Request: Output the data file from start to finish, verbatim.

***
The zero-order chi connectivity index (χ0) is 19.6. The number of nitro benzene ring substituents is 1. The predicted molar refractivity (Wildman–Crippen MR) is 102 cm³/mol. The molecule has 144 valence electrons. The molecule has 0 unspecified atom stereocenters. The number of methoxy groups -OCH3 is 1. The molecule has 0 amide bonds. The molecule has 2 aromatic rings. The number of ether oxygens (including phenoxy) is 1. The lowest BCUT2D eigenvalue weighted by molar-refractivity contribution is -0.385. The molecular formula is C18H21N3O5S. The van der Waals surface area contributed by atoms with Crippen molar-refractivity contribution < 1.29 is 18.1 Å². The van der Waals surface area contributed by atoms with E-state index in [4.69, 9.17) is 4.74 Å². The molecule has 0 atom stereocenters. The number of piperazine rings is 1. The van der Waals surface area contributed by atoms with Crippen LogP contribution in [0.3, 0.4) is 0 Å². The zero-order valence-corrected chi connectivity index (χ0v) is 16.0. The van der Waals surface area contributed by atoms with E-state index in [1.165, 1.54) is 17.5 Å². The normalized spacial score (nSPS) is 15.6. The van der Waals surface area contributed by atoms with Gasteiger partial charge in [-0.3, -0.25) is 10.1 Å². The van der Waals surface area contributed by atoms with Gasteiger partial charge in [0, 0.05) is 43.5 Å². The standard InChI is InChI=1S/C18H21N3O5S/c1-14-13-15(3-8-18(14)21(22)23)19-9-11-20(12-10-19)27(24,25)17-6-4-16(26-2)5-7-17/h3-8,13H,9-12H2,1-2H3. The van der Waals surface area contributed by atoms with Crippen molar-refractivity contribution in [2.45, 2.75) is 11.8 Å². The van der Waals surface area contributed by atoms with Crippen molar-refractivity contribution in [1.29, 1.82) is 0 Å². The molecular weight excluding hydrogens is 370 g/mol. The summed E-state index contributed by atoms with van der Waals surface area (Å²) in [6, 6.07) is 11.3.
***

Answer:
The zero-order chi connectivity index (χ0) is 19.6. The number of nitro benzene ring substituents is 1. The predicted molar refractivity (Wildman–Crippen MR) is 102 cm³/mol. The molecule has 144 valence electrons. The molecule has 0 unspecified atom stereocenters. The number of methoxy groups -OCH3 is 1. The molecule has 0 amide bonds. The molecule has 2 aromatic rings. The number of ether oxygens (including phenoxy) is 1. The lowest BCUT2D eigenvalue weighted by molar-refractivity contribution is -0.385. The molecular formula is C18H21N3O5S. The van der Waals surface area contributed by atoms with Crippen molar-refractivity contribution < 1.29 is 18.1 Å². The van der Waals surface area contributed by atoms with E-state index in [4.69, 9.17) is 4.74 Å². The molecule has 0 atom stereocenters. The number of piperazine rings is 1. The van der Waals surface area contributed by atoms with Crippen LogP contribution in [0.3, 0.4) is 0 Å². The zero-order valence-corrected chi connectivity index (χ0v) is 16.0. The van der Waals surface area contributed by atoms with E-state index in [1.165, 1.54) is 17.5 Å². The normalized spacial score (nSPS) is 15.6. The van der Waals surface area contributed by atoms with Gasteiger partial charge in [-0.3, -0.25) is 10.1 Å². The van der Waals surface area contributed by atoms with Gasteiger partial charge in [0, 0.05) is 43.5 Å². The standard InChI is InChI=1S/C18H21N3O5S/c1-14-13-15(3-8-18(14)21(22)23)19-9-11-20(12-10-19)27(24,25)17-6-4-16(26-2)5-7-17/h3-8,13H,9-12H2,1-2H3. The van der Waals surface area contributed by atoms with Crippen molar-refractivity contribution in [2.45, 2.75) is 11.8 Å². The van der Waals surface area contributed by atoms with Crippen molar-refractivity contribution in [1.29, 1.82) is 0 Å². The molecular weight excluding hydrogens is 370 g/mol. The summed E-state index contributed by atoms with van der Waals surface area (Å²) in [6, 6.07) is 11.3.